Choosing the right IaC tool on AWS
It’s been 19 years since Amazon.com Web Services, managed by Colin Bryar (later Andy Jassy) launched its first web services, opening up the Amazon.com platform to all IT specialists. While the cloud has changed a lot since that time, only one thing remained the same: Infrastructure as Code (IaC) is the foundation of a healthy AWS implementation. For something more than a fun-toy-app, IaC is the key pillar. You’ll hardly find experts running big-serious-stuff, who think letting people take shots in the dark on AWS consoles is the best way to go. The benefits that lead plenty of organizations to migrate to IaC are perpetual infrastructure, growth in the velocity of delivery, scalability, cost savings, and risk alleviation. Currently, it’s much faster not only to run all of the applications with an IaC tool but also utilize it with PoC, and get on with it. It takes nothing to come back to projects after a few weeks/months and quickly understand how things work from a familiar background/context. With that said, we need to learn what IaC tools are on the AWS deck and which one is good enough for you to choose.
CloudFormation at your service
AWS CloudFormation (CFN), released in 2011, is a built-in IaC tool in the AWS Cloud Platform that provides an easy way to quickly and effectively manage a set of multiple AWS native resources and even third-party resources utilizing IaC. CloudFormation helps manage your resources scaling and automate management processes leveraging and integrating other AWS resources. In addition, AWS CloudFormation also allows you to use an open-source CLI to create your own resource providers to manage third-party application resources. With CloudFormation’s templates written in YAML and JSON, you just code your infrastructure from scratch leveraging the template language and operate the resources you designed in the pattern. What’s more, you can always roll back your infrastructure to the previous state in case of failures.
A little while ago, we only had Custom Resources to provide and operate capabilities that CloudFormation did not natively support. The situation has now been largely improved by Resource Providers, which currently allow you to design individual providers to manage third-party resources in your stacks. For instance, you can easily utilize Datadog (a monitoring tool) in your stack to provide and manage your supervision without the need for any extraneous process.
Cloud Development Kit making an entrance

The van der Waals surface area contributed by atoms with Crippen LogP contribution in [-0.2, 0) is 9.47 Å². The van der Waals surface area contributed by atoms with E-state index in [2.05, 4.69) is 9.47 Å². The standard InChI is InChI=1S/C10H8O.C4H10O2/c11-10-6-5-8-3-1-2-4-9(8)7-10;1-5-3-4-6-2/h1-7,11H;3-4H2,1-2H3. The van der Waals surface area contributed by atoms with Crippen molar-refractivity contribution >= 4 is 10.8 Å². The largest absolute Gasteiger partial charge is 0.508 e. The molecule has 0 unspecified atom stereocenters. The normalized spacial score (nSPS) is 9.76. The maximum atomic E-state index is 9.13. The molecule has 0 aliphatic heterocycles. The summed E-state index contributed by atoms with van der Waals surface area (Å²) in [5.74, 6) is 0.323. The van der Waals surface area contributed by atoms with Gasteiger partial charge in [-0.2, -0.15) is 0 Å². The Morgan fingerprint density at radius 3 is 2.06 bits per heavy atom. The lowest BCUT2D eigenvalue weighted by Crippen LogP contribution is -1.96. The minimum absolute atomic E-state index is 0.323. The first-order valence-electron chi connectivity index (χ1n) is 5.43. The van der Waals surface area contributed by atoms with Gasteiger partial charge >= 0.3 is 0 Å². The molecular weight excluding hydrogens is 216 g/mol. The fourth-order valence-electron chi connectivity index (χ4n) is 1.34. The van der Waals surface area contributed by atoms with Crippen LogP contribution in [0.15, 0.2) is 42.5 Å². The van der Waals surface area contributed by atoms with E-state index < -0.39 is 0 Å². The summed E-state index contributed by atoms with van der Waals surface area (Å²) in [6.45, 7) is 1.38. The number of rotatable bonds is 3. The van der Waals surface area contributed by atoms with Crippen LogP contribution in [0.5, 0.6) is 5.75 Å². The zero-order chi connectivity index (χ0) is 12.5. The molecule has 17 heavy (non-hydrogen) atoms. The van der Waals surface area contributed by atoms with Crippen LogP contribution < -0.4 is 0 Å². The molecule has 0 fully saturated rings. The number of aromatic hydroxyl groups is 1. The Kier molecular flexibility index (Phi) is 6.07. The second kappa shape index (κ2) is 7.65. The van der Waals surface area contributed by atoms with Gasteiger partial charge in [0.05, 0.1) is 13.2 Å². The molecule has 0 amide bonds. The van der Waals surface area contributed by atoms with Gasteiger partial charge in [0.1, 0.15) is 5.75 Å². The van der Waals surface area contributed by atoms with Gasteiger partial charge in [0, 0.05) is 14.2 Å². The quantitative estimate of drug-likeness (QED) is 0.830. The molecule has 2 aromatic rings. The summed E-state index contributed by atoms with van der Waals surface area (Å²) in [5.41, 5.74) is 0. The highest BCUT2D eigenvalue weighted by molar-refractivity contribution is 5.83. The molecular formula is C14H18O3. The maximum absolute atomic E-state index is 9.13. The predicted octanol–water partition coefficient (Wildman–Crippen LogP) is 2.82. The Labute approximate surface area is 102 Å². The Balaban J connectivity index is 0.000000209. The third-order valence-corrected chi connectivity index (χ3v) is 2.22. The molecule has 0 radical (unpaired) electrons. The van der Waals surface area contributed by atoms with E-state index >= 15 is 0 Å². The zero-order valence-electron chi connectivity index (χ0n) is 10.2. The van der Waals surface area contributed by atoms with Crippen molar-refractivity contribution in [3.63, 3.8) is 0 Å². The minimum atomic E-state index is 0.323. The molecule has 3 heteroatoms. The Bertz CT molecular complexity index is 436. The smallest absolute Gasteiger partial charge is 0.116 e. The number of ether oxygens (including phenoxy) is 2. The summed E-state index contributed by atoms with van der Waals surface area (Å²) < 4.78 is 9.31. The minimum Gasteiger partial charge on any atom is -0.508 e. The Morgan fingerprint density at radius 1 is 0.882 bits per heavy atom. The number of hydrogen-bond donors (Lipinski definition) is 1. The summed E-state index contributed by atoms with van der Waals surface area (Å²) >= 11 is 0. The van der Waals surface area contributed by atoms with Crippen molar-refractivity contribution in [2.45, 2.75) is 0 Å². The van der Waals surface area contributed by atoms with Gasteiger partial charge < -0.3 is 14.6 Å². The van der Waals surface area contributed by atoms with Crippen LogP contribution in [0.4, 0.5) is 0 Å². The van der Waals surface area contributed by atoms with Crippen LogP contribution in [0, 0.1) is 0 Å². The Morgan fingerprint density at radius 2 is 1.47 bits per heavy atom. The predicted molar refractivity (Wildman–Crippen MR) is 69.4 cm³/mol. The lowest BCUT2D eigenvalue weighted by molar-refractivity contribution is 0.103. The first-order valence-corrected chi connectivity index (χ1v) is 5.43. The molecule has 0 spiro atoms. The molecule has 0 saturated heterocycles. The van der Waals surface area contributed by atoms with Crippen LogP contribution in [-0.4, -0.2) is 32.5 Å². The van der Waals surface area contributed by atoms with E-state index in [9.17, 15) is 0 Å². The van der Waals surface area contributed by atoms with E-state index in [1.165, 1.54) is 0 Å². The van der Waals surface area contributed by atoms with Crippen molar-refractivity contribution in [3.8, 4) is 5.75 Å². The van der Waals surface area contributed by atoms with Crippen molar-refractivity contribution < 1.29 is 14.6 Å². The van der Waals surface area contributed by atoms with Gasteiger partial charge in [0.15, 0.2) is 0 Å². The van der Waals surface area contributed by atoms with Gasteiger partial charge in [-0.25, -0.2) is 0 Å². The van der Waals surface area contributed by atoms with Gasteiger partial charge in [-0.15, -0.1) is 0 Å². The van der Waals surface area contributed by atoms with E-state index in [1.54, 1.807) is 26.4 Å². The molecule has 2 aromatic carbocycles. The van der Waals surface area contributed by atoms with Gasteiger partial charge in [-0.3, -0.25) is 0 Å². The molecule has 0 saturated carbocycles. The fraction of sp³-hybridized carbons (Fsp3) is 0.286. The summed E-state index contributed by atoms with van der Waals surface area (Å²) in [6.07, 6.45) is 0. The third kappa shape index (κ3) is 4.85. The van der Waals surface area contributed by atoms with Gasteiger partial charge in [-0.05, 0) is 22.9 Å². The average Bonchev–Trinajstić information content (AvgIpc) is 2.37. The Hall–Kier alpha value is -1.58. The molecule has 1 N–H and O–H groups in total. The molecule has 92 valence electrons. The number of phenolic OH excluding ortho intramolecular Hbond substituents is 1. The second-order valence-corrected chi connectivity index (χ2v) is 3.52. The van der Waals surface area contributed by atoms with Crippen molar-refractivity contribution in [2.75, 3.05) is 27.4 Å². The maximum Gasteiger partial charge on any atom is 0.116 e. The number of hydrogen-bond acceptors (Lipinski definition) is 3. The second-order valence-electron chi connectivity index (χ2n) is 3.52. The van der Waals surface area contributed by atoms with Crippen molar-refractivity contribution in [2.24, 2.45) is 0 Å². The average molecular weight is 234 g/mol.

Terraform — a new approach to IaC
As other IaC tools, Terraform utilizes configuration files to granularize infrastructure setup but takes a higher position promoting cloud independence and allowing multiple providers and services to be aggregated and merged. For instance, Terraform can be leveraged to orchestrate an AWS and OpenStack cluster at the same time while allowing third-party vendors such as CloudFlare and DNSimple to combine to provide CDN and DNS services. This allows Terraform to operate the entire infrastructure with its maintaining services, not just a subunit of the existing infrastructure within a single provider. It provides an original, consolidated syntax (Hashicorp Configuration Language (HCL) instead of requiring DevOps engineers to utilize self-sufficient and incompatible tools for each platform and service.
Terraform also separates the planning stage from the execution stage utilizing the idea of an execution plan. With terraform plan running, the current state is updated and configuration is consulted on an action plan. The plan includes all the actions that need to be taken: what resources will be created, eliminated, or changed. DevOps engineers can test it to make sure it is ready to be implemented and approve the plan.
With a terraform graph, you can visualize the plan to follow the dependencies. Once the plan has been drawn up, the execution phase can only be limited to activities in the plan. Other tools combine the planning/execution stages, which means engineers have to rely on their brains to introspectively contemplate the implications of a change that quickly becomes overwhelming in large infrastructures. With Terraform, DevOps engineers can feel confident applying changes because they know exactly what will happen in advance.
Final thoughts: Which one to choose
With an immense choice of tools presented and a huge variety of business requirements, it’s absolutely impossible to give one all-purpose solution. However, when contemplating your alternatives, evaluate these simple facts, and you’ll get the answers.
- My solution is quite simple and particularly serverless — AWS CloudFormation to help you (notably AWS SAM).
- I vertically distribute best practices and orchestration — Terraform / CDK.
- AWS is my final selection and I’ll stay with AWS — CloudFormation / CDK.
- I want to orchestrate some resources outside AWS — Terraform / CDK for Terraform.
- I want to have a multi-cloud environment — Terraform.
One way or another, choosing the right IaC tool on AWS is a quite demanding process involving plenty of thinking. However, no matter what you choose, the only truly wrong decision is not to use tools designed to streamline your software development and delivery processes at most. If you have any questions regarding what IaC tool to pick or any other DevOps-allied question you can always contact us.